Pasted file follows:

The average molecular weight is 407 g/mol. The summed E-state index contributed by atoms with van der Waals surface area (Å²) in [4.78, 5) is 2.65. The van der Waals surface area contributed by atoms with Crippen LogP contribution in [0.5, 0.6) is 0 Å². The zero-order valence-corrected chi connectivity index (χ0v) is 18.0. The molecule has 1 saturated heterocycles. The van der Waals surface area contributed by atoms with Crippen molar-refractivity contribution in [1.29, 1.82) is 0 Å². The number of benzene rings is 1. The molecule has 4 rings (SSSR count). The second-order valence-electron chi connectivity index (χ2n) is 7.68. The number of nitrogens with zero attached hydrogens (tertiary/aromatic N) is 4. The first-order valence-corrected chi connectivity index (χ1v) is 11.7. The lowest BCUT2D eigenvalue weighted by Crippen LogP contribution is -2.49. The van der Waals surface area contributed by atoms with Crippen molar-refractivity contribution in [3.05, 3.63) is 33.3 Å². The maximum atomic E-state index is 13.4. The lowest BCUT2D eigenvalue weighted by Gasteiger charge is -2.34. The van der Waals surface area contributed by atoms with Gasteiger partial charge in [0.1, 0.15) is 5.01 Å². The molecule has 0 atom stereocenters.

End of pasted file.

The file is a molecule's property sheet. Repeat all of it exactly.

The average molecular weight is 407 g/mol. The summed E-state index contributed by atoms with van der Waals surface area (Å²) in [4.78, 5) is 2.65. The van der Waals surface area contributed by atoms with Crippen LogP contribution in [0.5, 0.6) is 0 Å². The zero-order valence-corrected chi connectivity index (χ0v) is 18.0. The molecule has 1 saturated heterocycles. The van der Waals surface area contributed by atoms with Crippen molar-refractivity contribution in [1.29, 1.82) is 0 Å². The number of benzene rings is 1. The molecule has 4 rings (SSSR count). The second-order valence-electron chi connectivity index (χ2n) is 7.68. The number of nitrogens with zero attached hydrogens (tertiary/aromatic N) is 4. The first-order valence-corrected chi connectivity index (χ1v) is 11.7. The lowest BCUT2D eigenvalue weighted by Crippen LogP contribution is -2.49. The van der Waals surface area contributed by atoms with Crippen molar-refractivity contribution in [3.05, 3.63) is 33.3 Å². The maximum atomic E-state index is 13.4. The lowest BCUT2D eigenvalue weighted by Gasteiger charge is -2.34. The van der Waals surface area contributed by atoms with Gasteiger partial charge in [0.1, 0.15) is 5.01 Å². The molecule has 0 atom stereocenters.